Dmitri A. Nusinow
Dmitri A. Nusinow started at the Danforth Plant Science Center in March 2012 as an Assistant Member and Principle Investigator. Dmitri A. Nusinow received his B.S. in Microbiology and Molecular Genetics from University of California – Los Angeles. He attended graduate school at the University of California – San Francisco where he obtained a Ph.D. in Biochemistry and Molecular Biology. Dmitri studied as a post-doctoral fellow with Steve Kay, first at the Scripps Research Institute, then at the University of California – San Diego, beginning in 2007.
How do plants know what time it is and what season they are in without a watch or calendar?
Time measurement is critical in biology. Each day the Earth's rotation causes oscillations in light and temperature with a period of approximately 24 hours. Selective pressure has led to the repeated evolution of an entrainable, endogenous timekeeper that permits for the anticipation and measurement of these daily cycles. The circadian clock allows for the resonance of internal and environmental oscillations, providing an adaptive advantage through the coordination of physiology and development with daily and seasonal change. While we monitor our watches to know when to eat, meet, and sleep, plants use their internal clock to anticipate sunrise to prepare to harvest photons, measure day-length for tracking seasonal change and to meter out resources to ensure that energy reserves last throughout the evening.
The Nusinow laboratory is focused on understanding how the circadian clock is integrated with environmental signals to control growth, physiology and development. We use a combination of molecular, biochemical, genetic, genomic, and proteomic tools to uncover the molecular connections between signaling networks, the circadian oscillator, and specific outputs (e.g. growth, photosynthesis, photoperiodism, starch accumulation, and defense). Through combining these methods with a comparative proteomics approach, we aim to leverage the knowledge gained from the model plant Arabidopsis to other plant species. Our increased understanding of the mechanisms underlying growth and development will help improve their use as feed, food, and fuel stocks.
Dissecting the function of the circadian clock in growth, timing and development
We have recently identified a multi-protein complex in Arabidopsis, named the "Evening Complex", that is critical for growth, circadian rhythms, and photoperiodism. This transcriptional regulatory complex, composed of EARLYFLOWERING 3, EARLYFLOWERING 4 and LUX ARRHYTHMO, directly participates in the modulation of core clock components, as well as regulates growth through controlling the temporal expression of growth promoting transcription factors, PHYTOCHROME INTERACTING FACTOR 4 and PHYTOCHROME INTERACTING FACTOR 5. The Evening Complex is regulated by the circadian clock and light, peaking at the transition from light to dark at dusk. The Evening Complex also directly influences input pathways that regulate the circadian clock and other photosensitive networks through interaction with components of light signaling pathways (phytochromes and CONSTITUTIVELY PHOTOMORPHOGENIC 1). By studying how this complex functions, we aim to gain an understanding of how the clock and light interact to regulate plant growth, physiology and development.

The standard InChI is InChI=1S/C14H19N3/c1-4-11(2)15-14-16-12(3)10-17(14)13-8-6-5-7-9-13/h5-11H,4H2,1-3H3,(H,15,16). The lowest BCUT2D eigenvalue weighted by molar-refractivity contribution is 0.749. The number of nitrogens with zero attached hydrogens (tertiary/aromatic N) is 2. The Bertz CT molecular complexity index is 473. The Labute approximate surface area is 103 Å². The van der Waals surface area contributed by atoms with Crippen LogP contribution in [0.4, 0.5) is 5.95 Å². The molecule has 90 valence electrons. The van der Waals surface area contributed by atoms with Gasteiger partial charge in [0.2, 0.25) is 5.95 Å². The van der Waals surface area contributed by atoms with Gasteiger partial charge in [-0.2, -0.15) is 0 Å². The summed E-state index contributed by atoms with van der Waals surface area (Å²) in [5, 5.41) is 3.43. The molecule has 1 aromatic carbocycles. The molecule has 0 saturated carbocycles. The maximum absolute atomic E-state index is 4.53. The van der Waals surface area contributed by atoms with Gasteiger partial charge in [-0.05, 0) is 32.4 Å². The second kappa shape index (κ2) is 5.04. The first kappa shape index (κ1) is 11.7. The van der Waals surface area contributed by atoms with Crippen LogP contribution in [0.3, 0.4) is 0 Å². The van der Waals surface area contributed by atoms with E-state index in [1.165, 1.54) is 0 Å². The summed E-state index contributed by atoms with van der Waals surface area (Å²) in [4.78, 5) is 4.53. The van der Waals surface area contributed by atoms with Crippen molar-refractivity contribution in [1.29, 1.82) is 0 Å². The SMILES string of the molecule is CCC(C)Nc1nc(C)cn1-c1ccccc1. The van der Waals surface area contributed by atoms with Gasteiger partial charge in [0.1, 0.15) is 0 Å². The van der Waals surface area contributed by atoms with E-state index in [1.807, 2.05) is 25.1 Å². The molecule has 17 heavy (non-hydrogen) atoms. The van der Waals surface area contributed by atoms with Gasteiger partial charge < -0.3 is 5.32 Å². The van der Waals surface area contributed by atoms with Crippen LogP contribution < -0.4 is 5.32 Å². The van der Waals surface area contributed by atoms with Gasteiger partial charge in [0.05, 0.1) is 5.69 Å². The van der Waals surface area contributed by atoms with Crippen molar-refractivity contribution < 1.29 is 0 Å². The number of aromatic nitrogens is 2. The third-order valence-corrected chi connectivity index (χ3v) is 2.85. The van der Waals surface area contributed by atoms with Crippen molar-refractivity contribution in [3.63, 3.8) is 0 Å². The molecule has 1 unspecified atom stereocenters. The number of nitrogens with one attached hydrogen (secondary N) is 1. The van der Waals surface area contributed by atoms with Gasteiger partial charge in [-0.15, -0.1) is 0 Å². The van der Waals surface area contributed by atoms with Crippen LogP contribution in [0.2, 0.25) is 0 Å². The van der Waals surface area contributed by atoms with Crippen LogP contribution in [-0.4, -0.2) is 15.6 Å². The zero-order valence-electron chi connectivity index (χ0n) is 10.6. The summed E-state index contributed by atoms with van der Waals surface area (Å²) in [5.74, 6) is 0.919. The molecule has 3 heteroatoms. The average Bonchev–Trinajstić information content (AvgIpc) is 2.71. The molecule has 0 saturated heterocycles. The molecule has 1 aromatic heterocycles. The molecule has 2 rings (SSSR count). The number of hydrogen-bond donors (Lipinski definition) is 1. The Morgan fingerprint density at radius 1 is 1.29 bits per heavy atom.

The molecular mechanism by which the Evening Complex regulates plant growth and development is poorly understood. We are using biochemical purification techniques in combination with mass spectrometry at the Proteomics and Mass Spectrometry Facility to characterize and quantify the composition of the Evening Complex. Using a novel set of affinity purification reagents, we can generate highly purified complexes from different times of day or under specific light conditions to analyze this dynamic complex. Also, we are exploring the genomic targets of this complex by chromatin immunoprecipitation followed by high-throughput sequencing. These methods have already yielded novel components as well as unexpected connections to previously identified genes with roles in growth, light signaling, circadian, and photoperiodic pathways. We are combining molecular techniques, genetic analysis, and cell biology methods to explore these new findings to gain a deeper understanding of how the Evening Complex regulates plant growth, physiology, and development. Ultimately, we hope to use this knowledge to improve and increase yield in food and biofuel crops.
Dmitri Nusinow, Ph.D.
975 N. Warson Rd.
St. Louis, MO 63132